The President's daughter and advisor posted the proverb on Twitter as her father geared up for the historic summit with North Korean leader Kim Jong-un.
Confucius says Ivanka Trump made a proverbial social media gaffe.
The blog Quote Investigator has found that the saying first emerged in a 1903 Chicago magazine in reference to innovation during that time.
Ivanka Trump has suffered another embarrassing mishap on Twitter after sharing an apparently fake "Chinese proverb".
But criticism was more muted, with many people appearing more interested in helpfully trying to guess which actual Chinese idiom she might have meant to use.
Ivanka's post appeared to be a jab at her father's critics as he prepared to meet Kim Jong Un in Singapore.
The quote also has been attributed to Irish author George Bernard Shaw.
But it was reportedly panned on China's social network, Weibo, and may have actually been an early 20th-century saying. "Please help!", read a post by news channel Sina, which is Weibo's parent company, as per news agency AFP.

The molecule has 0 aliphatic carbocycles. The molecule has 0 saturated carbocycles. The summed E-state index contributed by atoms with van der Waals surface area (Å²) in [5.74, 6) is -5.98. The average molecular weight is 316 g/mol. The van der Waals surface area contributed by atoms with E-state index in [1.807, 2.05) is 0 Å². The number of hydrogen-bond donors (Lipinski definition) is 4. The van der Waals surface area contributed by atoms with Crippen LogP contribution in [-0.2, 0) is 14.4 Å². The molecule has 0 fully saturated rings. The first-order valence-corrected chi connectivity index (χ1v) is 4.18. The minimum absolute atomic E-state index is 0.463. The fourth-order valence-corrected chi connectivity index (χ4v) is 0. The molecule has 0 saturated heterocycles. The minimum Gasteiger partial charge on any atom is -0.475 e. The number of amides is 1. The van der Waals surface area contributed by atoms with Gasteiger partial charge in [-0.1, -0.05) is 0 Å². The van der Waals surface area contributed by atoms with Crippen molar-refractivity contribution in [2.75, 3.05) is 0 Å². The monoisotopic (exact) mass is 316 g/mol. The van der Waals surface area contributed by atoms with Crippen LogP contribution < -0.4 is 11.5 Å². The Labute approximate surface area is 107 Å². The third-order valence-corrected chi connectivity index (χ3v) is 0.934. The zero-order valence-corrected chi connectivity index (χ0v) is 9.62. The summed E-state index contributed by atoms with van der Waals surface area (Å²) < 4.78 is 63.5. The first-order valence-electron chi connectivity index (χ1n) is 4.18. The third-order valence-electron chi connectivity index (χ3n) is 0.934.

'Our editor really can't think of exactly which proverb this is.
Others took the opportunity to create their own "Chinese proverb", while some accused her of spreading "fake news".
As you would expect, Twitter users have jumped at the chance to mock the 36-year-old mother-of-three, with Chinese literature scholar Brendan O'Kane tweeting: "You can call any old sh*t a Chinese proverb on the internet".
"She saw it in a fortune cookie at Panda Express", one Chinese user speculated on Weibo, a microblogging website popular in China. "It seems in fact to be American from the turn of the 20th c. -which makes sense, since its spirit is can-do Americanism", he tweeted. Since then, the quote has gone through a number of variations and attributions.
However, he added: 'But why are Trump WH (White House) aides giving our proverbs to China, increasing our proverb deficit?.